It's somehow worse

The Iowa Caucus app wasn't hacked, but it pretty easily could've been

The hits keep coming.

Bloomberg/Bloomberg/Getty Images

The IowaReporterApp might go down in history as one of the worst apps ever created (and this is a world where Google won’t stop making social apps). At the behest of ProPublica, an analysis by security firm Veracode found the app to be so insecure that it could be the new lead on Issa Rae’s HBO comedy. Sensitive information like vote totals and passwords could not only be accessed, they could potentially be changed. There’s no evidence that anyone took advantage of the glaring lack of safeguards, but it’s safe to say more states than Nevada won’t be using Shadow Inc.’s app in their primaries.

The neverending fallout — ProPublica is not providing specifics on the app’s vulnerabilities as to not aid hackers in case similar apps are used in the future. Hacking the app would have required an advanced strategy, but the bar to entry lowers if a precinct worker had used an “open Wi-Fi hotspot to report votes instead of a cell data plan.”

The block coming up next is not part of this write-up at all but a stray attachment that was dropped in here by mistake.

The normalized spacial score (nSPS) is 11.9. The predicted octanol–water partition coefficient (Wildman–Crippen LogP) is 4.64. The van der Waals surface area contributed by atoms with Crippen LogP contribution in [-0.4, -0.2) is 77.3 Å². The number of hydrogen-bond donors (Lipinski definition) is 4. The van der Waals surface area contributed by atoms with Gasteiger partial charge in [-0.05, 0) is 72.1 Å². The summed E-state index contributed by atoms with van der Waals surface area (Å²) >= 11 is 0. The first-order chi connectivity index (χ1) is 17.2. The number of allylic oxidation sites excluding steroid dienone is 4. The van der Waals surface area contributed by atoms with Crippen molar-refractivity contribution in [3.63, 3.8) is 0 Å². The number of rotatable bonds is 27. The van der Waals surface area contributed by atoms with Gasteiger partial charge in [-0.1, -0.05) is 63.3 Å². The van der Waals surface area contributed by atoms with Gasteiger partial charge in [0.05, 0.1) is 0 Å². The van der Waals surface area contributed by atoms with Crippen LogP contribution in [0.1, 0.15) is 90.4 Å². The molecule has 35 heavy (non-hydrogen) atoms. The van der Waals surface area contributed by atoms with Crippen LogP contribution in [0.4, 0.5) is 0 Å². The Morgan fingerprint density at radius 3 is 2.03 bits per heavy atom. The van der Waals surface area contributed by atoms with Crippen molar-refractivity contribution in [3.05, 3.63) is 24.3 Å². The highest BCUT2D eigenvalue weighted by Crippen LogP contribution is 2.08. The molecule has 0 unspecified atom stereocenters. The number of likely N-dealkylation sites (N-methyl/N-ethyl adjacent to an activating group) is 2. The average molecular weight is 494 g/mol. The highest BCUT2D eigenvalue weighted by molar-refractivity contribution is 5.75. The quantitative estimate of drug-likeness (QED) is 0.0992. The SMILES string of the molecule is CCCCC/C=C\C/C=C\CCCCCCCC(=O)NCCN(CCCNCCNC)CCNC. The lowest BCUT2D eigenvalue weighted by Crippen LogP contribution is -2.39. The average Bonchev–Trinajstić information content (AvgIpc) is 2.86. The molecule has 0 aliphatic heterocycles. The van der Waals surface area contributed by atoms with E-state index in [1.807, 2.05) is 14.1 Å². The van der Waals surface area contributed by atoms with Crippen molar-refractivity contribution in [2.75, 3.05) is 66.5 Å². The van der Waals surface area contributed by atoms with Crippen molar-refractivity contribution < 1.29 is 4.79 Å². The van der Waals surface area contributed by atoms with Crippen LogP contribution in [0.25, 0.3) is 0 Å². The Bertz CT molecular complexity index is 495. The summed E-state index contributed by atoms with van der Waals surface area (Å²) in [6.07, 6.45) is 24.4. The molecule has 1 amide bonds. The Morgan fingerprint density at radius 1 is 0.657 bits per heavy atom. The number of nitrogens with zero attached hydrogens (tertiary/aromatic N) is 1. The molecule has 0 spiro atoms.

“While there were reporting delays, what was most important is that the data was accurate and the caucus reporting process remained secure throughout,” said Gerard Niemira, Shadow’s CEO, in a statement to ProPublica. “Our app underwent multiple, rigorous tests by a third party, but we learned today that a researcher found a vulnerability in our app.”

A ProPublica source said that the Democratic Party turned down the U.S. Department of Homeland Security’s offer to test the app. It’s possible, given the current administration, the party was concerned about giving the Trump-led government unfettered access to the software, but it turns out the app can do bad all by itself. They really could’ve saved a lot of money and heartache by just using a Google Form.